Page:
Another friendly Soviet invasion targets US audiences
Soviet films have launched a friendly invasion of the American movie scene.
It began with ''Moscow Does Not Believe in Tears,'' which won an Oscar for best foreign-language picture in 1980. Then came ''Oblomov,'' which also found success with critics and the box office.
Now, buoyed by success, the Soviet film industry is eagerly showing off its wares -- hoping to build greater popularity with American audiences and grab a larger slice of the American market.
A new Russian movie called ''Unfinished Work for Player Piano'' is due soon, based on an early Chekhov work. And more ambitiously, a 15-week showcase of Soviet pictures has opened at a New York movie house. This series, comprising five recent features, began last month at the Embassy 72nd Street Theater, and will run until late June. Each film is slated for a three-week engagement, and if any turns into a hit, it will surely rush out to other cities and towns. Meanwhile, the festival is providing New York moviegoers and critics with a welcome glimpse at recent cinema in the Soviet Union.
At midpoint in the series, it seems safe to say that Russian film is not exactly bursting with inspiration these days. Of the three pictures shown so far , only one -- a period piece called ''The Savage Hunt of King Stakh'' -- has any real sweep or imagination. The others are mild and rather tame. Come to think of it, so was ''Moscow Does Not Believe in Tears,'' and the eccentric ''Oblomov'' only caught fire after the first hour or so. From all recent evidence, Soviet cineastes are playing it safe.
The new series opened with ''Love and Lies,'' directed by Ilya Frez. It's a romance with a ''Romeo and Juliet'' twist about two teen-agers who fall in love despite objections from the boy's father and the girl's mother, who themselves had an affair years ago. It's a neat idea for a comedy, and the action swings colorfully between Moscow and Leningrad. But director Frez unravels the story so slowly, and with so little visual imagination, that the characters lose all their fizz. The tale seems ready to end long before it's over.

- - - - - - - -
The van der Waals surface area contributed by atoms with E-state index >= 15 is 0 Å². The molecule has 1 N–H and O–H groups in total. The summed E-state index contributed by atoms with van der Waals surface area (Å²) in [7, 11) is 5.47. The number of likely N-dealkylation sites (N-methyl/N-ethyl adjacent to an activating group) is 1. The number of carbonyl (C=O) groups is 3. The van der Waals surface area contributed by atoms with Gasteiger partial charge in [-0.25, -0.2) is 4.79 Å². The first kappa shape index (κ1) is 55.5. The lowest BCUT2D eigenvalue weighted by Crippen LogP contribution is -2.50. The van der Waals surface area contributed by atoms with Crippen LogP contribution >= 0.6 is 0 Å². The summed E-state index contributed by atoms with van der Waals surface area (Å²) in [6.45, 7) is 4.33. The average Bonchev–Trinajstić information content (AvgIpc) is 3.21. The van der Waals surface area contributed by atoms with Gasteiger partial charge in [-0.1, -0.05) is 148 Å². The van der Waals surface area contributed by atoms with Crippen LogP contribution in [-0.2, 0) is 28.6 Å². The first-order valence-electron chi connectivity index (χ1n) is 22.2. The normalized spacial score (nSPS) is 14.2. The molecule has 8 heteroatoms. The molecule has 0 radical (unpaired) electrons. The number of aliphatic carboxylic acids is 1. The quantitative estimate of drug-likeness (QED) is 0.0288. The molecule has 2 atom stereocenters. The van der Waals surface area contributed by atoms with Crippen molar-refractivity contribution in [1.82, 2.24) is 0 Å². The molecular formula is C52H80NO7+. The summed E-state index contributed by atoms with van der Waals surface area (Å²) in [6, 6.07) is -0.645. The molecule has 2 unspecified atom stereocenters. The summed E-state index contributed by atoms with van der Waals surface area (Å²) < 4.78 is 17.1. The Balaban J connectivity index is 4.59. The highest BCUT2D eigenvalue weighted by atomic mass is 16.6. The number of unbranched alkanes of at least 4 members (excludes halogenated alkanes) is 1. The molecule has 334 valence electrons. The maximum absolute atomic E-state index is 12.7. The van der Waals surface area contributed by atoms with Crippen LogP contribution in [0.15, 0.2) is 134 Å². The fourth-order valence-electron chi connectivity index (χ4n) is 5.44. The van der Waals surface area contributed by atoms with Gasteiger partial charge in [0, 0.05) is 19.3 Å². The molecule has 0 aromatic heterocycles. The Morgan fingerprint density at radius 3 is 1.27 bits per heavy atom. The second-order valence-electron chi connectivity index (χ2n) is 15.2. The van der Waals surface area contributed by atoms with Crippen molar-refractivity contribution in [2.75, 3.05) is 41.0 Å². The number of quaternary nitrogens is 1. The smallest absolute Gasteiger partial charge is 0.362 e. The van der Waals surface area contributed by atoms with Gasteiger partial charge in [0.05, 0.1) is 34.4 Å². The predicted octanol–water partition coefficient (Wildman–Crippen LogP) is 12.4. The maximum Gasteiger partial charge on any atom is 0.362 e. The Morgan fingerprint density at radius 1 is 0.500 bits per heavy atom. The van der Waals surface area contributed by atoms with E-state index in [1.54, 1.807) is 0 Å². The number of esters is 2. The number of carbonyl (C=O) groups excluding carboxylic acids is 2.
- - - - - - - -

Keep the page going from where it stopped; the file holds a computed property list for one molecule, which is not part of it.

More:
There's more to enjoy in ''Autumn Marathon,'' the current entry in the series. The main character is an active man - teacher, translator, father, jogger -- who gets bogged down in an extramarital affair. Told with impeccable taste and quiet humor, the story shows the ungainly results of this situation without ever preaching or moralizing.
The screenplay is carefully written, sensitively balancing the funny, the sad , the poignant, and the just plain bewildering. And the ending has real bite, as the protagonist tries to reform without putting his heart into it and sinks right back to where he started. But the director, Georgy Danelia, has no cinematic ideas to match the irony of the story and the wry realism of the performances. The images merely illustrate the plot - a sure prescription for a second-rank movie.
The most original of the recent batch, ''The Savage Hunt of King Strakh,'' has also been the biggest flop at the box office. In fact, it was yanked from the series after a few days, after poor reviews and poorer attendance. Yet it's an ambitious film with a lot to recommend it. Set at the tail end of the 19th century, the plot concerns a traveling scholar who stumbles on mysterious doings in an ancient manor house. For a while it looks like we're in for a ghost story. But it turns out the ''savage hunters'' -- a marauding band of vengeful spooks -- is really a gang of all-too-human conspirators with an ax to grind. The police won't put a stop to the situation, because the status quo is convenient for them, so our hero decides to get involved.
It's a mix of politics and poltergeists, all soaked in historical atmosphere. Why has it failed with American viewers? Probably because it's the most heavily Russian of the recent imports. It lumbers along at a slow and stately pace; the mood is dark and brooding most of the time; and the story unfolds in long, weighty shots that make ''Barry Lyndon'' look like ''Star Wars.'' If you adjust to its deliberate pace, it has a murky fascination. If you don't, it'll bore you out of your chair. Since even the sympathetic viewer is likely to get itchy after a while, it doesn't promise to become a surprise hit.
Still to come in the Soviet showcase is ''A Slap in the Face,'' a comedy in the Armenian language that is also scheduled to be shown this year at the Filmex festival in Los Angeles and the New Directors/New Films series sponsored by the Film Society of Lincoln Center in New York. Directed by Genrikh Malyan, it tells three stories -- one about an old man who raises an orphan, one about the orphan when he grows up and seeks a wife, and one about his marriage to a woman of dubious reputation.
The series will close with ''Twenty-Six Days in the Life of Dostoevsky,'' directed by Alexander Zarkhi. Billed as the first attempt to portray Dostoevsky in a movie, it focuses on the author's frantic attempt to finish his book ''The Gambler'' in less than a month.
So far, the Soviet minifestival has presented nothing to compare with the towering science-fiction drama ''Solaris'' of a few years ago, or even the odd ''Oblomov'' -- both of which gathered much of their momentum from the excellent novels (by Stanislaw Lem and Ivan Goncharov, respectively) on which they were based.
At this point, the Russian-American film scene is far from its glory days of two decades ago, when Soviet features crowded onto United States screens. But it's good to see the Soviet movie business in there pitching. A robustly international film community is a healthy asset to worldwide communication and understanding.